Will Injections Help My Knee Pain

Traumatology orthopedic surgery hospital emergency operating room prepared for knee torn meniscus arthroscopy operation photo anaesthetic injection.

Knee pain is caused by a variety of reasons such as intense physical activity, heavy injuries, or sitting for a long period of time. It can even occur from conditions such as osteoarthritis, arthritis, jumper’s knee, or a torn meniscus. Knee pains aren’t due to any underlying diseases and it is common for individuals to get them as they age. However, sometimes knee pain can be severe which can disrupt one from their work and daily activities.

One common type of treatment for patients with Osteoarthritis is knee injections. Osteoarthritis is a condition where the cartilage of the knee breaks down in the knee and causes bone and joint damage. Even simple movements can cause trigger pain when someone has this condition. This condition mostly affects individuals over the age of 50, but it does also affect younger individuals but that is very low in statistics.

Most physicians recommend knee injection therapy before surgery. Orthopedists say injections can help alleviate pain, but they are not a cure to the condition. There are four kinds of injections orthopedic physicians recommend.

One type of injection is called corticosteroid injections. These injections are the common kind of knee injections that are given to patients. Physicians inject corticosteroid injections directly into the knee joint to help relieve knee pain and inflammation. High doses of corticosteroid injections can reduce inflammation and affect the immune system, for instance, it can control conditions where the immune system attacks it’s own tissues by mistake, like rheumatoid arthritis.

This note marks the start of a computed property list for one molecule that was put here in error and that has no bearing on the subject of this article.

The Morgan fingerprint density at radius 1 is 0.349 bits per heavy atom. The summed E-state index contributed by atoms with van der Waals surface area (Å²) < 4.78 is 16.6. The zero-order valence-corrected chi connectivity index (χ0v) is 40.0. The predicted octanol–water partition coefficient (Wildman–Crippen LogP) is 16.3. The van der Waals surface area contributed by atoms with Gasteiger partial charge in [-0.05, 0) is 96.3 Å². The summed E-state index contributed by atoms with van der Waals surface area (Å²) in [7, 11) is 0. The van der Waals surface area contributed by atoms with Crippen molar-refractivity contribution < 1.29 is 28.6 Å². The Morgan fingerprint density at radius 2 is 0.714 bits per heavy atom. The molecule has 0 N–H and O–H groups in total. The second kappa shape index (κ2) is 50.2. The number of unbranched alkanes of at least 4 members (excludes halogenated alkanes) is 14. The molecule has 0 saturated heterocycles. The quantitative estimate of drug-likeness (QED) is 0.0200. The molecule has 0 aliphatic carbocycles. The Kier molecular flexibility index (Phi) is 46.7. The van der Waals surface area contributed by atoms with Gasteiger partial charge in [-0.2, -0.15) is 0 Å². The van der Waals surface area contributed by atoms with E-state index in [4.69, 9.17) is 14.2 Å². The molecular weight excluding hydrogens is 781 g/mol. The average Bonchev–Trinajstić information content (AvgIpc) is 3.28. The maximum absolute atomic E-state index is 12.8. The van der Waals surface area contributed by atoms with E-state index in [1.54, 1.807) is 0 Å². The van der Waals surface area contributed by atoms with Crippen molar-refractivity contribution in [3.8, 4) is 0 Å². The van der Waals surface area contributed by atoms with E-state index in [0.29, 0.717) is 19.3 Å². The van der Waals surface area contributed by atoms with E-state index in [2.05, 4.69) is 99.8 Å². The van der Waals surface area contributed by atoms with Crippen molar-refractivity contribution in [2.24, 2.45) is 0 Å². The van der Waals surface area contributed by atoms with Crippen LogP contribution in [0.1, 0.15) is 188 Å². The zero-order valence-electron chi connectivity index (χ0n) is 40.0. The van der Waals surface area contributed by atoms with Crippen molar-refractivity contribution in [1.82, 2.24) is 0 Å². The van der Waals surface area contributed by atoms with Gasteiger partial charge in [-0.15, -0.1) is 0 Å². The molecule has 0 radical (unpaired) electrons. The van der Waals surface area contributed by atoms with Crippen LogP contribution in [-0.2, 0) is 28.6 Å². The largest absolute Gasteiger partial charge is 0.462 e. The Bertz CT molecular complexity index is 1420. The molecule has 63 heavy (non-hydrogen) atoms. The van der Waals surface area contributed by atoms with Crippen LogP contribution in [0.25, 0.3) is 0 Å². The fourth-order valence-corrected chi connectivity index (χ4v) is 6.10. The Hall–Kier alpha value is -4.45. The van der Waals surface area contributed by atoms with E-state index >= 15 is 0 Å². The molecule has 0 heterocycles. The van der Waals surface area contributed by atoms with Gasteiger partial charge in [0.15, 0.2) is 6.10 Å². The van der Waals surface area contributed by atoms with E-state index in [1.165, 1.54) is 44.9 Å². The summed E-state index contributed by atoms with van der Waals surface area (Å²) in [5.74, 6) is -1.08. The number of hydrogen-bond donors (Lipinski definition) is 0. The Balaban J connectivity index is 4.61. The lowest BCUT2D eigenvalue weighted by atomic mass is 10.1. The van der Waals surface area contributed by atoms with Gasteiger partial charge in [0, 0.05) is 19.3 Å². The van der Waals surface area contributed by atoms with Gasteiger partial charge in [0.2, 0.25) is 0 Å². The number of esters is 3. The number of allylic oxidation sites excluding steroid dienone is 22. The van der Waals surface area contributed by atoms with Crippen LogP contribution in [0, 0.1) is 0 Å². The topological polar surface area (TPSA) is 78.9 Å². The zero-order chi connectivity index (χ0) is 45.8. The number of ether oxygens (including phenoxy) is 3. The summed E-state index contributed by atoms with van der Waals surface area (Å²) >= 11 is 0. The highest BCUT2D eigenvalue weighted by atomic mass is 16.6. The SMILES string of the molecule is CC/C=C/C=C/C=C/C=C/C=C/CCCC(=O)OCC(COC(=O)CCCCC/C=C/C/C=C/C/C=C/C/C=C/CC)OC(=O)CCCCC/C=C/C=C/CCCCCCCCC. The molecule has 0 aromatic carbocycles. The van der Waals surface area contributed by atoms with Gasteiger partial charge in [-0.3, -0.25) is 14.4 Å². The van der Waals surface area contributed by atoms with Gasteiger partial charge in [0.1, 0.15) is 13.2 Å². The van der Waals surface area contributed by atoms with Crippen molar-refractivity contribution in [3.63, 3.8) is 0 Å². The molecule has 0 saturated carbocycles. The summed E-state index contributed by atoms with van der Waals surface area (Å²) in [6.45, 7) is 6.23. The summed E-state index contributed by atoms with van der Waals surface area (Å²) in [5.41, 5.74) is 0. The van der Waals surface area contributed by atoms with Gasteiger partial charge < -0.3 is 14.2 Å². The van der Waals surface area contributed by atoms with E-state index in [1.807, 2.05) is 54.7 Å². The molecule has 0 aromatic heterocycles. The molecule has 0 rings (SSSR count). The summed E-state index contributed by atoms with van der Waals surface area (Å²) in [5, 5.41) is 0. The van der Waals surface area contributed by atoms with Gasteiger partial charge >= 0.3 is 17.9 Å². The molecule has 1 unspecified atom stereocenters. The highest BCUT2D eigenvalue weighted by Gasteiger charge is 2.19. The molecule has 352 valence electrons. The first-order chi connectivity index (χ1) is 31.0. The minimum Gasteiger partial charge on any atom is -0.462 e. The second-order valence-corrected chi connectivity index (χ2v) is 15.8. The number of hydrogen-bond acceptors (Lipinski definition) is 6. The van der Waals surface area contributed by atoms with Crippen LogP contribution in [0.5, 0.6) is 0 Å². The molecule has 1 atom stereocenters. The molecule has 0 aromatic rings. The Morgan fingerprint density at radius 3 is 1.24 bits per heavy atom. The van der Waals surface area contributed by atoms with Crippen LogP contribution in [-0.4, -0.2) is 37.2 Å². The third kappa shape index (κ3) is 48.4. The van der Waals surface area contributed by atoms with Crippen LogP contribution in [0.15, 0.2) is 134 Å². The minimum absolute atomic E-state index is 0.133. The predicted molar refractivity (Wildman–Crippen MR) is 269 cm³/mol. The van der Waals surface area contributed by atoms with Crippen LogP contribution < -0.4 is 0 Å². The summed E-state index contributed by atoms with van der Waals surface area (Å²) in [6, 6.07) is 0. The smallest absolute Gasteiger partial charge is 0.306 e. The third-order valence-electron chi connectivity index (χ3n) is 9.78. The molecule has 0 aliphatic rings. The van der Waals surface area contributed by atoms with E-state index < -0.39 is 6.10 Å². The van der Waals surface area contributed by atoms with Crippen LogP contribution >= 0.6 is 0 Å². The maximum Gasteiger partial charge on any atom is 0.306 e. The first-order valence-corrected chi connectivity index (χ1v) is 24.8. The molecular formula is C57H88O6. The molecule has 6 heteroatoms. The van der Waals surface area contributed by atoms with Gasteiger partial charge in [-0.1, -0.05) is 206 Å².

After receiving injections, the corticosteroid is absorbed in the bloodstream very rapidly and travels to the inflammation site. Depending on the condition of the knee, reduced pain can last from a couple of weeks to more than six months.

The doctor diagnoses the patient and gives recommendations on how often injections are needed. Common side effects from corticosteroid injections include joint infection, nerve damage, allergic reactions, thinning of the skin and soft tissue around the injection site, elevated blood sugar (if the patient is diabetic), and lightening of the skin around the injection site.

Another type of injection is called Hyaluronic acid injections (commonly known as HA injections) These injections are used when corticosteroid injections don’t work. If symptoms are severe than just typical knee pains, HA injections may be offered to the patient instead of corticosteroid injections.

Side effects for HA injections include 1 in 100 chance of an inflammatory reaction. This injection has milder side effects than corticosteroid injections. However, most insurance companies only approve of HA injections every six months.

The third type of injection is called planet rich plasma injections (commonly known as PRP injections). These injections are for treating osteoarthritis joint pain. These injections use the patient’s own blood and platelets to help heal. Cool, isn’t it? This is possible because platelets have growth factors and proteins that aid in soft healing tissues.

Side effects of this type of injection include a very low risk of infection and pain where the injection is given. The chances however are very low and doctors recommend patients stop oral anti-inflammatory medications if they plan on receiving this kind of knee injection.

Lastly, the fourth type of injection is called placental tissue matrix injections (commonly known as PTM injections). These injections are collected from placental tissue after a healthy baby is delivered from a healthy mother.

According to physicians, this kind of knee injection doesn’t have severe side effects because the tissue of the placenta is known to be immune-privileged, which means the body won’t have a critical reaction to it. However, one common side effect may be a very low risk of infection and mild pain where the injection is given.

These kinds of injections are known to reduce knee pain, but cannot guarantee if the pain will return soon after the injection is given. If injections and other therapy treatment options fail, the patient may have to undergo surgery and take strong medications. Everyone has a different experience so it is highly recommended to consult with a physician at Keystone Healthcare and discuss a treatment plan.

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